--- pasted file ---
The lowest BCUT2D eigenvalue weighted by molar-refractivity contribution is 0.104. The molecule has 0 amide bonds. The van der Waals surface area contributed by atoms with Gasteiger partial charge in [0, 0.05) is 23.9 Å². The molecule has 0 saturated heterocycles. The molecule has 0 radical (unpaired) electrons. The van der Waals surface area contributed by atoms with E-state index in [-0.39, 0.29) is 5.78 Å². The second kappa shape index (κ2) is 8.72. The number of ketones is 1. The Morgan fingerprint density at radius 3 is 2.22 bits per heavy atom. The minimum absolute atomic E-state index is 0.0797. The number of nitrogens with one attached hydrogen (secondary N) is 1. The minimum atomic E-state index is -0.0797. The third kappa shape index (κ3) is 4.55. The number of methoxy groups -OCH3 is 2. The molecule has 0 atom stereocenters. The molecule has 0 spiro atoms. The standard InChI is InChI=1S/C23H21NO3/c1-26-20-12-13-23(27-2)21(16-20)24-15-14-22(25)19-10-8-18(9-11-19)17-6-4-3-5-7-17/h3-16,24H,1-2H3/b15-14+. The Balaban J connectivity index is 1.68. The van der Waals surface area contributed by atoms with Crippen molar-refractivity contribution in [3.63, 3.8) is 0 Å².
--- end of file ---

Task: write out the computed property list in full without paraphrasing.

The lowest BCUT2D eigenvalue weighted by molar-refractivity contribution is 0.104. The molecule has 0 amide bonds. The van der Waals surface area contributed by atoms with Gasteiger partial charge in [0, 0.05) is 23.9 Å². The molecule has 0 saturated heterocycles. The molecule has 0 radical (unpaired) electrons. The van der Waals surface area contributed by atoms with E-state index in [-0.39, 0.29) is 5.78 Å². The second kappa shape index (κ2) is 8.72. The number of ketones is 1. The Morgan fingerprint density at radius 3 is 2.22 bits per heavy atom. The minimum absolute atomic E-state index is 0.0797. The number of nitrogens with one attached hydrogen (secondary N) is 1. The minimum atomic E-state index is -0.0797. The third kappa shape index (κ3) is 4.55. The number of methoxy groups -OCH3 is 2. The molecule has 0 atom stereocenters. The molecule has 0 spiro atoms. The standard InChI is InChI=1S/C23H21NO3/c1-26-20-12-13-23(27-2)21(16-20)24-15-14-22(25)19-10-8-18(9-11-19)17-6-4-3-5-7-17/h3-16,24H,1-2H3/b15-14+. The Balaban J connectivity index is 1.68. The van der Waals surface area contributed by atoms with Crippen molar-refractivity contribution in [3.63, 3.8) is 0 Å².